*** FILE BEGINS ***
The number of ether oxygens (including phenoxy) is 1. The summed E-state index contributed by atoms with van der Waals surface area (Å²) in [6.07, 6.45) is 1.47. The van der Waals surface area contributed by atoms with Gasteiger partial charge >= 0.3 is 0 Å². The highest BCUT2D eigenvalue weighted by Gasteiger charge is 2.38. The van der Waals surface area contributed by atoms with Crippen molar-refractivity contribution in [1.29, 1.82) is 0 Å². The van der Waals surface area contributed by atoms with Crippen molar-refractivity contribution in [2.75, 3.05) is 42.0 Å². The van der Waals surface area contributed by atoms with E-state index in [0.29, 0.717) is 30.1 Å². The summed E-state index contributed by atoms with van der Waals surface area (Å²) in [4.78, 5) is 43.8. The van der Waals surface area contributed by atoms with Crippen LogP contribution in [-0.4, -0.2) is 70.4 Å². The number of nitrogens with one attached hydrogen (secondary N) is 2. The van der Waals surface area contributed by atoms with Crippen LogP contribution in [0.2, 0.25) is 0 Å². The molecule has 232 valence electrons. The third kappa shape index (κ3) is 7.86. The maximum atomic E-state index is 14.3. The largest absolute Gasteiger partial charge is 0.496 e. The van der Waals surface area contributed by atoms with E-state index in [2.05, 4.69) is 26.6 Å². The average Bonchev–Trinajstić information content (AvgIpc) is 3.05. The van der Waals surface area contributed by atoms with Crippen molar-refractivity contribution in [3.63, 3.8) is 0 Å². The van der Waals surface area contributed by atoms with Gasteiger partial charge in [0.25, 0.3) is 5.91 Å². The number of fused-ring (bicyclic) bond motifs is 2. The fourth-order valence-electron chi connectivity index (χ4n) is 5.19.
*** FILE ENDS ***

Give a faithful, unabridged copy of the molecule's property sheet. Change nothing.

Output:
The number of ether oxygens (including phenoxy) is 1. The summed E-state index contributed by atoms with van der Waals surface area (Å²) in [6.07, 6.45) is 1.47. The van der Waals surface area contributed by atoms with Gasteiger partial charge >= 0.3 is 0 Å². The highest BCUT2D eigenvalue weighted by Gasteiger charge is 2.38. The van der Waals surface area contributed by atoms with Crippen molar-refractivity contribution in [1.29, 1.82) is 0 Å². The van der Waals surface area contributed by atoms with Crippen molar-refractivity contribution in [2.75, 3.05) is 42.0 Å². The van der Waals surface area contributed by atoms with E-state index in [0.29, 0.717) is 30.1 Å². The summed E-state index contributed by atoms with van der Waals surface area (Å²) in [4.78, 5) is 43.8. The van der Waals surface area contributed by atoms with Crippen LogP contribution in [-0.4, -0.2) is 70.4 Å². The number of nitrogens with one attached hydrogen (secondary N) is 2. The van der Waals surface area contributed by atoms with Crippen LogP contribution in [0.2, 0.25) is 0 Å². The molecule has 232 valence electrons. The third kappa shape index (κ3) is 7.86. The maximum atomic E-state index is 14.3. The largest absolute Gasteiger partial charge is 0.496 e. The van der Waals surface area contributed by atoms with E-state index in [2.05, 4.69) is 26.6 Å². The average Bonchev–Trinajstić information content (AvgIpc) is 3.05. The van der Waals surface area contributed by atoms with Crippen molar-refractivity contribution in [3.63, 3.8) is 0 Å². The van der Waals surface area contributed by atoms with Gasteiger partial charge in [0.25, 0.3) is 5.91 Å². The number of fused-ring (bicyclic) bond motifs is 2. The fourth-order valence-electron chi connectivity index (χ4n) is 5.19.